Good thing that the newer cokers (since 08 I think, they were out in time for RTL) all come with double walled aluminum rims and superwide hubs.

I haven’t heard any of any real problems with the newer Coker Big One. Some people don’t like that they have 48 spokes but in my books that is a positive.

36ers seem to keep their value quite well and seem to sell for relatively close to new value if they are in good shape. I would be leery though if they say that the wheel needs to be trued. It means that either the wheel was never built properly to begin with or it had been ridden really hard in which case you might want to ask if there has ever been any play in the crank/hub interface. That is where I had most of my problems with my old Nimbus 36

Hey Eric, I remember reading that a lot of people were upset about the 48 spokes. Why do you think this is a plus? I’m not exactly a weight weenie, but I realize that it does matter. Also 48 spokes would obviously have more drag. That being said, it seems like if a 48 spoke wheel is built right, it would hold up exceptionally well.

I just think that the number of spokes on a wheel should be proportional to the wheel size. I went quite a bit more in-depth with my reasoning in those threads two years ago when this was a hot topic.

My current 36" wheel is a Coker rim with the outer wall drilled and laced to a Nimbus 48h ISIS hub

edit: you said it pretty well yourself :slight_smile:

I also have an original Coker, with thousands of miles on it including Ride The Lobster. Still on its original, skinny hub, though mine came with the upgraded (not Coker) rim. Also the original Cokers did not come with a brake unless purchased from Unicycle.com or other reseller that did the upgade. That’s what mine was. Those frames are chrome, and oval near the bottom.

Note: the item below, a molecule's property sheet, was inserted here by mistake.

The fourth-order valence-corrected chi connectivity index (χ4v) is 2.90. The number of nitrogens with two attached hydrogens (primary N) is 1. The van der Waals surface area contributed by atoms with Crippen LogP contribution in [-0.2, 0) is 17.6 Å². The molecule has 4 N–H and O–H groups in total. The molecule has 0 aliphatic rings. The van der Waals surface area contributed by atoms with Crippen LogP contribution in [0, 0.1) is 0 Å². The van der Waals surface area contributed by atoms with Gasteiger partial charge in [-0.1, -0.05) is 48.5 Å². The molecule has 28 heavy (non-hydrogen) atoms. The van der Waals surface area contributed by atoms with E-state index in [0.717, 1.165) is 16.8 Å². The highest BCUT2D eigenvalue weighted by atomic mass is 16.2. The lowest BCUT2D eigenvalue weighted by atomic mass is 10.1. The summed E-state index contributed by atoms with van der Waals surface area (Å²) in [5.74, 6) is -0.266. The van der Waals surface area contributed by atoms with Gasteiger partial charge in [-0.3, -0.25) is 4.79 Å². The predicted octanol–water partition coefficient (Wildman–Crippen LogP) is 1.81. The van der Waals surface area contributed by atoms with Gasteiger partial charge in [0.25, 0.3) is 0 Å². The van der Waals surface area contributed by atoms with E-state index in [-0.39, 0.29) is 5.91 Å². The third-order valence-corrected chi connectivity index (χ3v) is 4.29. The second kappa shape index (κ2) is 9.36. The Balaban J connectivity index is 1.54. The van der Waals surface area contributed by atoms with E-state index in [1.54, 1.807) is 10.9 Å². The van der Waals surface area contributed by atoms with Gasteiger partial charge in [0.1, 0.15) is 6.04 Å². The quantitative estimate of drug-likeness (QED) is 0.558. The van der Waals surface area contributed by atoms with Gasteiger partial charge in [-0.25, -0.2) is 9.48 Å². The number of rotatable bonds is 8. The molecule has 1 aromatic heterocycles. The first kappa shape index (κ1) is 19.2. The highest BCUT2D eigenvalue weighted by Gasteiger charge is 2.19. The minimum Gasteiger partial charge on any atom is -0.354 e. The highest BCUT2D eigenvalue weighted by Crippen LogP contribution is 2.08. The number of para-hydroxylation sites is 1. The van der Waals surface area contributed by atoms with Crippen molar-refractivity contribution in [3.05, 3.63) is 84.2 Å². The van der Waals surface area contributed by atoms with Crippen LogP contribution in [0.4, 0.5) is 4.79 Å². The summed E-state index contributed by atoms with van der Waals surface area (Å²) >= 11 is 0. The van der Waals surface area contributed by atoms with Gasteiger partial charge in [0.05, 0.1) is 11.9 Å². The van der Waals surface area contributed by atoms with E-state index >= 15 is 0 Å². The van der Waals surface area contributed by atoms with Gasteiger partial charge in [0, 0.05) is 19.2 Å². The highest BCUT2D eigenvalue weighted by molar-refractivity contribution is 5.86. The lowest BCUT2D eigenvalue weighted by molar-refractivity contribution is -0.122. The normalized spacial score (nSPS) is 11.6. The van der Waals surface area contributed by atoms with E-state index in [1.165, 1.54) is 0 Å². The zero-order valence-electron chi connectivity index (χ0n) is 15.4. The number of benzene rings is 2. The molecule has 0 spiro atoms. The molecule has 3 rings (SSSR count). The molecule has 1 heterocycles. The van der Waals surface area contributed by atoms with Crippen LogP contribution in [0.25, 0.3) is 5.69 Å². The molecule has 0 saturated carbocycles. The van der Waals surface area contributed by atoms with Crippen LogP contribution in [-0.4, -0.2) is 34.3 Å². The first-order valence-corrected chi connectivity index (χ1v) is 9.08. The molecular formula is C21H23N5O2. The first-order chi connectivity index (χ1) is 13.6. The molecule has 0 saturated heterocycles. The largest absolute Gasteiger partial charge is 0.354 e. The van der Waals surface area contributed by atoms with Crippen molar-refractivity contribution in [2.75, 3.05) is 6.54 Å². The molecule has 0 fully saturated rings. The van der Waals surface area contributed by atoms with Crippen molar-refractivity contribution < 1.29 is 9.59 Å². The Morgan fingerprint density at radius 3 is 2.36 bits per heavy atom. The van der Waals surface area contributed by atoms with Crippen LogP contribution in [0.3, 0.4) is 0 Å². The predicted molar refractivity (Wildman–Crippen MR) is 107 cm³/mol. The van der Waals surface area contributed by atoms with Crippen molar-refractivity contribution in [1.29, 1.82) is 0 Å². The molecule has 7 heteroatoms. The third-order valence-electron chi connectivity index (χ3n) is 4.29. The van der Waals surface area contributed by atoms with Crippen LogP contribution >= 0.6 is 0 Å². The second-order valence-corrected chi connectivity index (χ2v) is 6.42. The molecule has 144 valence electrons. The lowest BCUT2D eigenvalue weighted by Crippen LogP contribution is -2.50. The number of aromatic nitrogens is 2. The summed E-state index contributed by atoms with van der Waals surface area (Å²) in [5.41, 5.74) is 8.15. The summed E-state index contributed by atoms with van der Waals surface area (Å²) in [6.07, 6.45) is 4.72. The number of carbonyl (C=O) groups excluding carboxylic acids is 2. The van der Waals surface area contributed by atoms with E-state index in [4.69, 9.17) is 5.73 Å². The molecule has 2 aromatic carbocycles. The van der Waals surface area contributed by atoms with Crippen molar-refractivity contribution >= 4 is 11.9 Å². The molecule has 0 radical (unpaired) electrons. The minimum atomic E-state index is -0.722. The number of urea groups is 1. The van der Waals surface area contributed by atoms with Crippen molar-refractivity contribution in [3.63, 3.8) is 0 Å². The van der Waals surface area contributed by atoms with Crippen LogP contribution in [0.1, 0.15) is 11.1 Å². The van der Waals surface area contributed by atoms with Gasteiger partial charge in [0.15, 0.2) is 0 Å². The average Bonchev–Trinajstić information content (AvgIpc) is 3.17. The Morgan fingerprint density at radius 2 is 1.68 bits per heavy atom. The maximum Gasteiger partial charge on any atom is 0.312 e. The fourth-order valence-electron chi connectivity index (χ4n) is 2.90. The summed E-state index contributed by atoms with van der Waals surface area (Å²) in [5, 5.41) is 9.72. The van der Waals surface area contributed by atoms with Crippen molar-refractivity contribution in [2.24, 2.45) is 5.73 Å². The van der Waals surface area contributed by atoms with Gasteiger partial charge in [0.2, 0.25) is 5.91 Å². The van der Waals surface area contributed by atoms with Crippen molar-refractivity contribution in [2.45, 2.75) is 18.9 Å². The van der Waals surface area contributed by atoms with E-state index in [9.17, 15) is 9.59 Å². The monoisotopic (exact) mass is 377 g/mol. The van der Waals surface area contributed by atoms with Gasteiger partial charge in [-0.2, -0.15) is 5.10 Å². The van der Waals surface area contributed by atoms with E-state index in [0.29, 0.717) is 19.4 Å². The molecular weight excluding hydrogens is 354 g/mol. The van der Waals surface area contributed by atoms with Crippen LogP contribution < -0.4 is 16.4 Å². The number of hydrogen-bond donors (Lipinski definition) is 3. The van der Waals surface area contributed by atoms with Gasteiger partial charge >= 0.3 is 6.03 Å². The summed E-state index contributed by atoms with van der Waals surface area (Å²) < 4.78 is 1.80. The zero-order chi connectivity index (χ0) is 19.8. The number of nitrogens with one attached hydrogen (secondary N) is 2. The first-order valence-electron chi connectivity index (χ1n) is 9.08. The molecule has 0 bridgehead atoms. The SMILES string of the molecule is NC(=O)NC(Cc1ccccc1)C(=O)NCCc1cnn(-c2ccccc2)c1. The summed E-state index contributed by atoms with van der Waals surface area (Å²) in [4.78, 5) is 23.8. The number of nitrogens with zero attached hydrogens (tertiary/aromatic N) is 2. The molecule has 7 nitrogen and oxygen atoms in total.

The new Big One is silver (not chrome), and tubular all the way down; no magnet needed. I sold one of those (used) at U Games last summer, for $300. That was a steal. It came with a brake from Coker. If it’s the new kind, $300 is probably a steal. Then take it to the bike shop to get it trued. Take it to a shop that likes the idea of truing an oversized wheel, not to one that turns their nose up at it. If it’s the older Coker, I’d consider $300 to be pretty steep.

OK, contact was made with the owner, and it looks like I will be the owner of a used Coker 36" with brake by Thanksgiving (Nov. 24th actually). The owner seems willing to wait for our availability, and we told him unless there is something seriously wrong with it, it is our intent to buy this unicycle. Thanks for all the things to look for, and I’ll let everyone here know how it rides after Thanksgiving! After learning on a terribly built 20", and then riding for the past 35 years or so on my Schwinn 24", I am thinking this will be a big step, in more ways than one!

Older Coker

I have an older Coker with a 22.2mm seat post. I am assuming the newer ones are all fitter with a bigger stronger seat post. I’m have some trouble adding a T7 handle to my Kris Holm seat since I have an older seat post. I was hoping to mount a rail seat to it but that won’t work until I can locate an old style seatpost.

Good luck with the new (used Coker).